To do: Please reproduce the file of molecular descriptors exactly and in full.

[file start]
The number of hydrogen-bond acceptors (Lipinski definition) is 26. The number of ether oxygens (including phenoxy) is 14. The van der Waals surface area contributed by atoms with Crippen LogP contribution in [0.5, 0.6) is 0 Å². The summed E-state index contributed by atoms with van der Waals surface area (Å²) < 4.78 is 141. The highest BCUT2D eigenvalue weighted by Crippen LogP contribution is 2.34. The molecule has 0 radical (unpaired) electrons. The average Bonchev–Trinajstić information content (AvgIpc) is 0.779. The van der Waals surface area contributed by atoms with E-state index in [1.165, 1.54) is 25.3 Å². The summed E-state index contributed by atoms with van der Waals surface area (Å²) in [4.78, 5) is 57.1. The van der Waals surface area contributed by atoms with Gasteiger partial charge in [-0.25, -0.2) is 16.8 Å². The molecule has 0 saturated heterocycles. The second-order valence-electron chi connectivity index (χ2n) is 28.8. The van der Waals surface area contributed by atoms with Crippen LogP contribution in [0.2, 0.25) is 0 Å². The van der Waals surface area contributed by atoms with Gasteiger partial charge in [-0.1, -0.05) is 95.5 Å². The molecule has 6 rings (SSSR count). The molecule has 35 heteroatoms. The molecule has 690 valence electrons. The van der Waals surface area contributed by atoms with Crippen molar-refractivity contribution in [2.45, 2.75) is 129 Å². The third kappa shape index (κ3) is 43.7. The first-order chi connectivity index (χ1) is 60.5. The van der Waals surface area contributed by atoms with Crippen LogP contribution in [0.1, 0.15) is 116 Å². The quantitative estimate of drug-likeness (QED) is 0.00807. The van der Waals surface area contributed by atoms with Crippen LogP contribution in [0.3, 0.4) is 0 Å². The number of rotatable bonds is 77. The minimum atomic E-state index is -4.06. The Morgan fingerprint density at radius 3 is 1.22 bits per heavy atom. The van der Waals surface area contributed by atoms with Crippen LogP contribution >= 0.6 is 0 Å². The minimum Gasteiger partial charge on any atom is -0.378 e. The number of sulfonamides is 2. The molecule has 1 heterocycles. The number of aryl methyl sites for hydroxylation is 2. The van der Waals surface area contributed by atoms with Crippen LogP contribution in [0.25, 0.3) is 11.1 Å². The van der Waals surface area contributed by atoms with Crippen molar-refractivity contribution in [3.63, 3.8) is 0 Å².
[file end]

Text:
The number of hydrogen-bond acceptors (Lipinski definition) is 26. The number of ether oxygens (including phenoxy) is 14. The van der Waals surface area contributed by atoms with Crippen LogP contribution in [0.5, 0.6) is 0 Å². The summed E-state index contributed by atoms with van der Waals surface area (Å²) < 4.78 is 141. The highest BCUT2D eigenvalue weighted by Crippen LogP contribution is 2.34. The molecule has 0 radical (unpaired) electrons. The average Bonchev–Trinajstić information content (AvgIpc) is 0.779. The van der Waals surface area contributed by atoms with E-state index in [1.165, 1.54) is 25.3 Å². The summed E-state index contributed by atoms with van der Waals surface area (Å²) in [4.78, 5) is 57.1. The van der Waals surface area contributed by atoms with Gasteiger partial charge in [-0.25, -0.2) is 16.8 Å². The molecule has 0 saturated heterocycles. The second-order valence-electron chi connectivity index (χ2n) is 28.8. The van der Waals surface area contributed by atoms with Crippen LogP contribution in [0.2, 0.25) is 0 Å². The van der Waals surface area contributed by atoms with Gasteiger partial charge in [-0.1, -0.05) is 95.5 Å². The molecule has 6 rings (SSSR count). The molecule has 35 heteroatoms. The molecule has 690 valence electrons. The van der Waals surface area contributed by atoms with Crippen molar-refractivity contribution in [2.45, 2.75) is 129 Å². The third kappa shape index (κ3) is 43.7. The first-order chi connectivity index (χ1) is 60.5. The van der Waals surface area contributed by atoms with Crippen LogP contribution in [0.1, 0.15) is 116 Å². The quantitative estimate of drug-likeness (QED) is 0.00807. The van der Waals surface area contributed by atoms with Crippen LogP contribution in [0.3, 0.4) is 0 Å². The number of rotatable bonds is 77. The minimum atomic E-state index is -4.06. The Morgan fingerprint density at radius 3 is 1.22 bits per heavy atom. The van der Waals surface area contributed by atoms with Crippen LogP contribution >= 0.6 is 0 Å². The minimum Gasteiger partial charge on any atom is -0.378 e. The number of sulfonamides is 2. The molecule has 1 heterocycles. The number of aryl methyl sites for hydroxylation is 2. The van der Waals surface area contributed by atoms with Crippen LogP contribution in [0.25, 0.3) is 11.1 Å². The van der Waals surface area contributed by atoms with Crippen molar-refractivity contribution in [3.63, 3.8) is 0 Å².